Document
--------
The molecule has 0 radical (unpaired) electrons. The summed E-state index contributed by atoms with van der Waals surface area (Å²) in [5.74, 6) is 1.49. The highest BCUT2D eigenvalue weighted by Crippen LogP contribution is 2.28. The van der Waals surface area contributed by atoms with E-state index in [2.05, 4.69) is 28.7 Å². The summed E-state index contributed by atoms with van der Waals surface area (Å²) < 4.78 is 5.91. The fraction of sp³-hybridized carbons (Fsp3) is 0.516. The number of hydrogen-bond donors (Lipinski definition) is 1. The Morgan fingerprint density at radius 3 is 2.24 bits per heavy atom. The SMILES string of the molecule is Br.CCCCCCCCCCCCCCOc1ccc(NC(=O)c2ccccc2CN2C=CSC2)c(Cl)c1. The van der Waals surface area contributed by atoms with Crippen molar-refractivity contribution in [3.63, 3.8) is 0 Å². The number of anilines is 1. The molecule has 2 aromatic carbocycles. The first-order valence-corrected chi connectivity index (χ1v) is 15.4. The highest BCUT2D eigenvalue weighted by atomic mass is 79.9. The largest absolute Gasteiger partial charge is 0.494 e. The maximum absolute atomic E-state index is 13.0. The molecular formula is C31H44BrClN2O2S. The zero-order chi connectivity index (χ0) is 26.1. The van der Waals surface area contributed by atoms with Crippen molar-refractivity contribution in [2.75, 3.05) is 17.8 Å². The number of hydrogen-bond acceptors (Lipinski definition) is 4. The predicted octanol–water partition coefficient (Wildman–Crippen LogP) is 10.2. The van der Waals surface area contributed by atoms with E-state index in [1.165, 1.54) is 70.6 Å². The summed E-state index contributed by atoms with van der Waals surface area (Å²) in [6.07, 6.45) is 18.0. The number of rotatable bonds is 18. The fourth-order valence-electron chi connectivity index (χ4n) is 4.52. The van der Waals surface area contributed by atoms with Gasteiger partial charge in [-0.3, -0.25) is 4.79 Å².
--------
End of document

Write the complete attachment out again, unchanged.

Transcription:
The molecule has 0 radical (unpaired) electrons. The summed E-state index contributed by atoms with van der Waals surface area (Å²) in [5.74, 6) is 1.49. The highest BCUT2D eigenvalue weighted by Crippen LogP contribution is 2.28. The van der Waals surface area contributed by atoms with E-state index in [2.05, 4.69) is 28.7 Å². The summed E-state index contributed by atoms with van der Waals surface area (Å²) < 4.78 is 5.91. The fraction of sp³-hybridized carbons (Fsp3) is 0.516. The number of hydrogen-bond donors (Lipinski definition) is 1. The Morgan fingerprint density at radius 3 is 2.24 bits per heavy atom. The SMILES string of the molecule is Br.CCCCCCCCCCCCCCOc1ccc(NC(=O)c2ccccc2CN2C=CSC2)c(Cl)c1. The van der Waals surface area contributed by atoms with Crippen molar-refractivity contribution in [3.63, 3.8) is 0 Å². The number of anilines is 1. The molecule has 2 aromatic carbocycles. The first-order valence-corrected chi connectivity index (χ1v) is 15.4. The highest BCUT2D eigenvalue weighted by atomic mass is 79.9. The largest absolute Gasteiger partial charge is 0.494 e. The maximum absolute atomic E-state index is 13.0. The molecular formula is C31H44BrClN2O2S. The zero-order chi connectivity index (χ0) is 26.1. The van der Waals surface area contributed by atoms with Crippen molar-refractivity contribution in [2.75, 3.05) is 17.8 Å². The number of hydrogen-bond acceptors (Lipinski definition) is 4. The predicted octanol–water partition coefficient (Wildman–Crippen LogP) is 10.2. The van der Waals surface area contributed by atoms with E-state index in [1.165, 1.54) is 70.6 Å². The summed E-state index contributed by atoms with van der Waals surface area (Å²) in [6.07, 6.45) is 18.0. The number of rotatable bonds is 18. The fourth-order valence-electron chi connectivity index (χ4n) is 4.52. The van der Waals surface area contributed by atoms with Gasteiger partial charge in [-0.3, -0.25) is 4.79 Å².